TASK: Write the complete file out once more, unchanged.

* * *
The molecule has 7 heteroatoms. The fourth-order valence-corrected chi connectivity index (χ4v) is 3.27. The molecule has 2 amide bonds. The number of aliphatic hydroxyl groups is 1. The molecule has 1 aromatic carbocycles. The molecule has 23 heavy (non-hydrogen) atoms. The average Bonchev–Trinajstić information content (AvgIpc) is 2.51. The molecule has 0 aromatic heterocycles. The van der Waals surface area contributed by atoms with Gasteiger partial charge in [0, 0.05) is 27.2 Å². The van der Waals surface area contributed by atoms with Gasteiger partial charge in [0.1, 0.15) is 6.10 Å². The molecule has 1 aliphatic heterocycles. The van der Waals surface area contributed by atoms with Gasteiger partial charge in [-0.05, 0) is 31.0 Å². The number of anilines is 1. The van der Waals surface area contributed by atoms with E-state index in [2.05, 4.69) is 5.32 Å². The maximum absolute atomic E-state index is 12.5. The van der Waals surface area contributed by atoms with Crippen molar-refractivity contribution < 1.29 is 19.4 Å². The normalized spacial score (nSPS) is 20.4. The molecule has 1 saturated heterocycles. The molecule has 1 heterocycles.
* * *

The molecule has 7 heteroatoms. The fourth-order valence-corrected chi connectivity index (χ4v) is 3.27. The molecule has 2 amide bonds. The number of aliphatic hydroxyl groups is 1. The molecule has 1 aromatic carbocycles. The molecule has 23 heavy (non-hydrogen) atoms. The average Bonchev–Trinajstić information content (AvgIpc) is 2.51. The molecule has 0 aromatic heterocycles. The van der Waals surface area contributed by atoms with Gasteiger partial charge in [0, 0.05) is 27.2 Å². The van der Waals surface area contributed by atoms with Gasteiger partial charge in [0.1, 0.15) is 6.10 Å². The molecule has 1 aliphatic heterocycles. The van der Waals surface area contributed by atoms with Gasteiger partial charge in [-0.05, 0) is 31.0 Å². The number of anilines is 1. The van der Waals surface area contributed by atoms with E-state index in [2.05, 4.69) is 5.32 Å². The maximum absolute atomic E-state index is 12.5. The van der Waals surface area contributed by atoms with Crippen molar-refractivity contribution < 1.29 is 19.4 Å². The normalized spacial score (nSPS) is 20.4. The molecule has 1 saturated heterocycles. The molecule has 1 heterocycles.